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BlackRock endorses practice of directly managed activism to oppose portfolio company's management

 

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Source: Activist Insight, March 4, 2016 newsletter

Activism this week

Over in Hong Kong, a shareholder in a listed mining company has just written to its fellow shareholders accusing the issuer of multiple governance failings, including spending money from a rights issue on car parking spaces and investments in real estate funds, demanding the return of excess capital and soliciting votes against a deal that has the board’s approval. The obligatory campaign website, Protect Value for G-Resources Shareholders, has just been made live.

If you clicked the link above, you’ll have noticed that this shareholder is not your typical activist. Instead, it’s BlackRock, the world’s largest money manager and a vocal critic (through CEO Larry Fink) of activists that push companies to follow short-term agendas. What BlackRock is doing at G-Resources certainly feels like an activist campaign, and it may be the first time it has ever publicly lambasted a portfolio company this way, but onlookers should think twice before accusing the firm of hypocrisy and instead cheer that it has acknowledged activism’s potential for good.

Like many other investors, BlackRock bought into G-Resources to gain exposure to its gold mine on behalf of clients who wanted to invest in the precious metal after the financial crisis. More recently, G-Resources decided to sell the mine—which the company itself describes as its “core asset”—because of volatility in commodities markets (if the deal goes through it will instead grow its investing and lending businesses).

BlackRock complains that this abrupt change of direction is contrary to its own investment objectives and expresses concern that G-Resources has not brought expertise on its new businesses into its boardroom. That the roughly $775 million deal, struck with a company in which G-Resources’ Vice-Chairman, Owen Hegarty, is ultimately a major shareholder, is not considered a related party transaction under Hong Kong law must have added to BlackRock’s urgency, even though Hegarty himself will abstain. CST Ming Group, G-Resources’ largest shareholder with just under 17%, has committed to vote for the transaction.

Proxy voting advisers Institutional Shareholder Services and Glass Lewis have both recommended against the deal and also taken the unusual step of allowing BlackRock to make their reports public—one proxy solicitor Activist Insight spoke to could only recall one other instance. Each highlighted the issue of whether a board should be entitled to handle corporate assets as it chose, with Glass Lewis writing "In short, the board is proposing to completely eliminate exposure to the asset solely responsible for the entirety of [the company’s] revenue for its most recently reported fiscal year in order to pursue lines of business to which the company obtained the bulk of its current exposure no earlier than mid-2015.” ISS took a slightly more nuanced view, saying “While ISS views that boards should be granted enough flexibility to pursue strategic opportunities, the board, in this case, has not made a compelling case to justify the disposal of the company's core asset.”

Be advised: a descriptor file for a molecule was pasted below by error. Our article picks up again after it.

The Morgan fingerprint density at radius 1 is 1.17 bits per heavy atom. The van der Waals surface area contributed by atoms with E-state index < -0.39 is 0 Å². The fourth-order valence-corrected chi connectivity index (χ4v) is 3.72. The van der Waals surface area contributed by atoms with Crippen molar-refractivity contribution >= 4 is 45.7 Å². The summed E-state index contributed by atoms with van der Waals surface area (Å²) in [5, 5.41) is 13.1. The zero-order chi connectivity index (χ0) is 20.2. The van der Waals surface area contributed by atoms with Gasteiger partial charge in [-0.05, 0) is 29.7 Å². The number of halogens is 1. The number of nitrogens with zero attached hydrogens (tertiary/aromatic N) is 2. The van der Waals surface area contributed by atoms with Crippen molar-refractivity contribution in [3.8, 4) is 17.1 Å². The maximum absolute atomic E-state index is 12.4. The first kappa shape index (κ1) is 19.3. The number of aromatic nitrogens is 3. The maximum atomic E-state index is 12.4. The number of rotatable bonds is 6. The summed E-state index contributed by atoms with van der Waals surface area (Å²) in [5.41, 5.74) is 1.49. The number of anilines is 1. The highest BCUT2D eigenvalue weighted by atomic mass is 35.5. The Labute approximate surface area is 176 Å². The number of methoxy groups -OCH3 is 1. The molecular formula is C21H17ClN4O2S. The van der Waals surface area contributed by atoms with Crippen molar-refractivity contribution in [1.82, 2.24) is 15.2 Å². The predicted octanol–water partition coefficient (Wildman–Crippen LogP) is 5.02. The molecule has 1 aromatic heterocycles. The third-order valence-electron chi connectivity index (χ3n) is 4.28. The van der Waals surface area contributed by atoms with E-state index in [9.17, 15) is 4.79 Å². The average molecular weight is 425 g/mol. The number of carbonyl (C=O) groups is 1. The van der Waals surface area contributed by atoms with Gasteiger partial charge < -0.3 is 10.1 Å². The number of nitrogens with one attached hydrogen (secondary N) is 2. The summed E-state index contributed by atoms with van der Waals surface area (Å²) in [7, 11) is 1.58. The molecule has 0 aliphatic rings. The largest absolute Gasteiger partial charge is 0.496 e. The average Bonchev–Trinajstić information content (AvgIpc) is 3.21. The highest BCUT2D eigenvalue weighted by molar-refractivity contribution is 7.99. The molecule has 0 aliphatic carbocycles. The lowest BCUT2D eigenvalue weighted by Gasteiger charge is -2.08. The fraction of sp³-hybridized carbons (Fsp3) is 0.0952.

Two points are worth making. The first is that management of company assets have become subjected to increasingly intense shareholder interest in recent years (recall shareholders’ fury at Darden Restaurants’ sale of Red Lobster), and those situations requiring a ballot can be a lightening rod for broader discontent.

The second, which is at least as interesting, is the fact that BlackRock felt it had no choice but to intervene. As Pru Bennett, Head of BlackRock’s Asia Pacific Investment Stewardship team said in a statement, “We are disappointed that G-Resources’ disclosure and governance has fallen well below the standards we expect from a Hong Kong listed company… As the world’s largest asset manager and a leading investor in Asian equities, we believe companies in Asia must increase their efforts in reaching the highest levels of corporate governance, and see this as fundamental to creating long-term sustainable business value.”

Thus shareholder activism continues its ascendancy, even as the precise form remains subject to challenge. I would be surprised if no other asset managers picked up the baton in 2016.

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